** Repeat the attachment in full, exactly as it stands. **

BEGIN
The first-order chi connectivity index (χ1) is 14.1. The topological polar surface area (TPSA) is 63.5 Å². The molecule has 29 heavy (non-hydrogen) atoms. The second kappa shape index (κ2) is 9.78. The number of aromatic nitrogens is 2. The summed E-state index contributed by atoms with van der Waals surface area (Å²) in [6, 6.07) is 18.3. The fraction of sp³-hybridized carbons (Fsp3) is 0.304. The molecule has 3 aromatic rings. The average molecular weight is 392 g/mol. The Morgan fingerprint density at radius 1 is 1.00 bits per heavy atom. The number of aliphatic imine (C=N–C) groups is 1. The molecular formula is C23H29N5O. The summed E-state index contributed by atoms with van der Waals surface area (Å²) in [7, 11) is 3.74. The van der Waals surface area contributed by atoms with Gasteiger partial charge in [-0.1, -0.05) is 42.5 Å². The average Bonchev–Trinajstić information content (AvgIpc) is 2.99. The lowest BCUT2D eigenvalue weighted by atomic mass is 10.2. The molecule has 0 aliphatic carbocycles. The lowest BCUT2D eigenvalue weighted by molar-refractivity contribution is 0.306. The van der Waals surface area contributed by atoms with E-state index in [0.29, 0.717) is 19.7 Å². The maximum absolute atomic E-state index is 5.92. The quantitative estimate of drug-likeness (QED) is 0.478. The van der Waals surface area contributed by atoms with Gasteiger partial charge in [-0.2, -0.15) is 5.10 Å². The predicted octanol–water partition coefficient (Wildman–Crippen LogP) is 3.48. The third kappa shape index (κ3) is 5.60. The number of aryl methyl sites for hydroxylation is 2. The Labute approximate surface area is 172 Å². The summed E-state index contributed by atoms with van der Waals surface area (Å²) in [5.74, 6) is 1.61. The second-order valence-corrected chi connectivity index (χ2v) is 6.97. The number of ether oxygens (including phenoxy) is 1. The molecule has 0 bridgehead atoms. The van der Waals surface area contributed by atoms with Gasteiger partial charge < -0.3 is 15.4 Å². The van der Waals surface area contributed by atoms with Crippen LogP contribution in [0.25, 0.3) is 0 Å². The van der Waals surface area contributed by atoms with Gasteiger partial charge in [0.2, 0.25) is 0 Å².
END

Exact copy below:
The first-order chi connectivity index (χ1) is 14.1. The topological polar surface area (TPSA) is 63.5 Å². The molecule has 29 heavy (non-hydrogen) atoms. The second kappa shape index (κ2) is 9.78. The number of aromatic nitrogens is 2. The summed E-state index contributed by atoms with van der Waals surface area (Å²) in [6, 6.07) is 18.3. The fraction of sp³-hybridized carbons (Fsp3) is 0.304. The molecule has 3 aromatic rings. The average molecular weight is 392 g/mol. The Morgan fingerprint density at radius 1 is 1.00 bits per heavy atom. The number of aliphatic imine (C=N–C) groups is 1. The molecular formula is C23H29N5O. The summed E-state index contributed by atoms with van der Waals surface area (Å²) in [7, 11) is 3.74. The van der Waals surface area contributed by atoms with Gasteiger partial charge in [-0.1, -0.05) is 42.5 Å². The average Bonchev–Trinajstić information content (AvgIpc) is 2.99. The lowest BCUT2D eigenvalue weighted by atomic mass is 10.2. The molecule has 0 aliphatic carbocycles. The lowest BCUT2D eigenvalue weighted by molar-refractivity contribution is 0.306. The van der Waals surface area contributed by atoms with E-state index in [0.29, 0.717) is 19.7 Å². The maximum absolute atomic E-state index is 5.92. The quantitative estimate of drug-likeness (QED) is 0.478. The van der Waals surface area contributed by atoms with Gasteiger partial charge in [-0.2, -0.15) is 5.10 Å². The predicted octanol–water partition coefficient (Wildman–Crippen LogP) is 3.48. The third kappa shape index (κ3) is 5.60. The number of aryl methyl sites for hydroxylation is 2. The Labute approximate surface area is 172 Å². The summed E-state index contributed by atoms with van der Waals surface area (Å²) in [5.74, 6) is 1.61. The second-order valence-corrected chi connectivity index (χ2v) is 6.97. The number of ether oxygens (including phenoxy) is 1. The molecule has 0 bridgehead atoms. The van der Waals surface area contributed by atoms with Gasteiger partial charge < -0.3 is 15.4 Å². The van der Waals surface area contributed by atoms with Crippen LogP contribution in [0.25, 0.3) is 0 Å². The van der Waals surface area contributed by atoms with Gasteiger partial charge in [0.2, 0.25) is 0 Å².